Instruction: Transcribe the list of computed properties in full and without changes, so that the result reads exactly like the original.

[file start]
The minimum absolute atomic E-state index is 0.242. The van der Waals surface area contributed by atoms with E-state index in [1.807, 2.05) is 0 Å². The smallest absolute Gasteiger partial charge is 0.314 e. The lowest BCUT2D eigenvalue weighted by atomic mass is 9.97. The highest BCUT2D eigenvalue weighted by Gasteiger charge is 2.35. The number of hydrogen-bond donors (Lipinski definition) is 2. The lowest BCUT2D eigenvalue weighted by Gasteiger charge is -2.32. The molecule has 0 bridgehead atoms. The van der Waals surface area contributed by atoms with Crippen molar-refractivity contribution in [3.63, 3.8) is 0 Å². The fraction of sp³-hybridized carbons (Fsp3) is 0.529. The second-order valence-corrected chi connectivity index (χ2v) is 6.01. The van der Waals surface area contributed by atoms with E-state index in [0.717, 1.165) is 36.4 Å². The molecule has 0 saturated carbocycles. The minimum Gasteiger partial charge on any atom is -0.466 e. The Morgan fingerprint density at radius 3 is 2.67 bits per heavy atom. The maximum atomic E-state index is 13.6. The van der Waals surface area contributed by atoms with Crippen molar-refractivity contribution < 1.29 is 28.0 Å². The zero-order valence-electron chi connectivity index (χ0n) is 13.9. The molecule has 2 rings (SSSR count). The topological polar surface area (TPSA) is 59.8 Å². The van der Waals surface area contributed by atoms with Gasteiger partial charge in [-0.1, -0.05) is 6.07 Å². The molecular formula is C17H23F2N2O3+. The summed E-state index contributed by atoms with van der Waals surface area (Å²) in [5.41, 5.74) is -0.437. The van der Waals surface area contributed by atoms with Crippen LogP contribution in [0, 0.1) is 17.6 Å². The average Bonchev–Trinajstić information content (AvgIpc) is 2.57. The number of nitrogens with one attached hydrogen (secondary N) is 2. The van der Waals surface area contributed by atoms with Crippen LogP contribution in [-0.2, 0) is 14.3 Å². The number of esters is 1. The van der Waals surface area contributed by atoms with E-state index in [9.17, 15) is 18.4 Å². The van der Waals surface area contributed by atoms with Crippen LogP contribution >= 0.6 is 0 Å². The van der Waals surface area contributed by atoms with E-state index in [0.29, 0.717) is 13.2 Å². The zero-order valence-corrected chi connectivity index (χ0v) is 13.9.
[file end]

The minimum absolute atomic E-state index is 0.242. The van der Waals surface area contributed by atoms with E-state index in [1.807, 2.05) is 0 Å². The smallest absolute Gasteiger partial charge is 0.314 e. The lowest BCUT2D eigenvalue weighted by atomic mass is 9.97. The highest BCUT2D eigenvalue weighted by Gasteiger charge is 2.35. The number of hydrogen-bond donors (Lipinski definition) is 2. The lowest BCUT2D eigenvalue weighted by Gasteiger charge is -2.32. The molecule has 0 bridgehead atoms. The van der Waals surface area contributed by atoms with Crippen molar-refractivity contribution in [3.63, 3.8) is 0 Å². The fraction of sp³-hybridized carbons (Fsp3) is 0.529. The second-order valence-corrected chi connectivity index (χ2v) is 6.01. The van der Waals surface area contributed by atoms with E-state index in [0.717, 1.165) is 36.4 Å². The molecule has 0 saturated carbocycles. The minimum Gasteiger partial charge on any atom is -0.466 e. The Morgan fingerprint density at radius 3 is 2.67 bits per heavy atom. The maximum atomic E-state index is 13.6. The van der Waals surface area contributed by atoms with Crippen molar-refractivity contribution < 1.29 is 28.0 Å². The zero-order valence-electron chi connectivity index (χ0n) is 13.9. The molecule has 2 rings (SSSR count). The topological polar surface area (TPSA) is 59.8 Å². The van der Waals surface area contributed by atoms with Gasteiger partial charge in [-0.1, -0.05) is 6.07 Å². The molecular formula is C17H23F2N2O3+. The summed E-state index contributed by atoms with van der Waals surface area (Å²) in [5.41, 5.74) is -0.437. The van der Waals surface area contributed by atoms with Crippen LogP contribution in [0, 0.1) is 17.6 Å². The average Bonchev–Trinajstić information content (AvgIpc) is 2.57. The number of nitrogens with one attached hydrogen (secondary N) is 2. The van der Waals surface area contributed by atoms with Crippen LogP contribution in [-0.2, 0) is 14.3 Å². The number of esters is 1. The van der Waals surface area contributed by atoms with E-state index in [9.17, 15) is 18.4 Å². The van der Waals surface area contributed by atoms with Crippen LogP contribution >= 0.6 is 0 Å². The van der Waals surface area contributed by atoms with E-state index in [0.29, 0.717) is 13.2 Å². The zero-order valence-corrected chi connectivity index (χ0v) is 13.9.